One day I needed a fondue pot. A fondue pot is not something one wants to buy. I have lived over 18,000 days now, and ... Read More
Residing in newborn-baby land for the past month, shy of any alertness or creativity, I am indeed still alive, though my communication has been equivalent to nil. This winter/spring calendar has hands-down been the bleakest I have ever known as far as getting and securing work/shows/income. In some ways for us, it’s not much different than any other month of any other year. We live in a recession each and every month, never really knowing where the next paycheck is going to come from. But church budgets are way down, and since that is where I play the vast majority of my shows, we have noticed a definite slowdown in our little cottage economy. Sweating bullets.
But the flipside to all this is that I’ve been home a LOT to help (as much as a male possibly can) my wife in the transition from one to two kids. As a breadwinning male, I have found myself in the middle of a workweek playing with Ellis in the backyard sandbox or fixing peanut butter sandwiches fighting not only the noonday demon of acedia, but the very distinct and cruel head voice saying to me, “So here you are, you lazy sack. You can’t even provide for your family, you worthless loser of a phony artist.” Such are my days of late. Low self-esteem is a plague riddled with guilt.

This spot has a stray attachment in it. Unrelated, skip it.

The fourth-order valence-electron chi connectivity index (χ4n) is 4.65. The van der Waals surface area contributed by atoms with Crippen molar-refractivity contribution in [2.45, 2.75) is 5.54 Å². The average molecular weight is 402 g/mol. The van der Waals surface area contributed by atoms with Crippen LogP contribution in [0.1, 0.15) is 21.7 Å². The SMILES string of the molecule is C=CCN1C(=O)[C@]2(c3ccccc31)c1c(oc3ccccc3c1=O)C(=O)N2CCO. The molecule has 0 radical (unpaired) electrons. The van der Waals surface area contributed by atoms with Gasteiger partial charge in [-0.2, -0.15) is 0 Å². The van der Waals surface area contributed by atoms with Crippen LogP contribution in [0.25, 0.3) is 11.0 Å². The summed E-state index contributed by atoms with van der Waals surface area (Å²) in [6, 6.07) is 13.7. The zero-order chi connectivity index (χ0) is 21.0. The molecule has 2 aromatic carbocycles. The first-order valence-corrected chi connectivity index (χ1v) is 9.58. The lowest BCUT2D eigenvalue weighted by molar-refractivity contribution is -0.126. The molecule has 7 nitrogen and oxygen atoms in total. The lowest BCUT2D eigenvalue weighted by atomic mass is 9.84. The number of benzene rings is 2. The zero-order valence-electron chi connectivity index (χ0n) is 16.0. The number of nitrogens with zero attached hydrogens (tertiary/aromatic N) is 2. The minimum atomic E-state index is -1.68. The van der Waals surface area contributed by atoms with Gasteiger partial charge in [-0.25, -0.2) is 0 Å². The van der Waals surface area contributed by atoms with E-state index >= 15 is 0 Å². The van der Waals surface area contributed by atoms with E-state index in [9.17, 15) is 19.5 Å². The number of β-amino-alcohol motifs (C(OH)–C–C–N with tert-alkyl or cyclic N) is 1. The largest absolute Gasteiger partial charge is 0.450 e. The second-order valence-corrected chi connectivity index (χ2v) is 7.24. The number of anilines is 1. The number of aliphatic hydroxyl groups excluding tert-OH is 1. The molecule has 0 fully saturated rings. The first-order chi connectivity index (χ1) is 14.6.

Ben [Shive] has been wrapping up a couple of other projects before we make the final push to finish my ghost of an album. I’ve officially titled the project Chrome, which I will explain in a later post. The release date, obviously, won’t be anytime in March, and April is looking mighty doubtful. I’m still hopeful for a May release, but this train is, and has been, a slow one, so by now I should know better than to make any promises when it comes to these sort of things. What I can give you is a sneak peek at the album cover (or something close):
Eric Peters, affectionately called "Pappy" by those who love him, is the grand old curmudgeon of the Rabbit Room. But his small stature and often quiet presence belie a giant talent. He's a songwriter of the first order, and a catalogue of great records bears witness to it. His last album, Birds of Relocation, blew minds and found its way onto “year’s best” lists all over the country. When he's not painting, trolling bookstores, or dabbling in photography, he's touring the country in support of his latest record, Far Side of the Sea.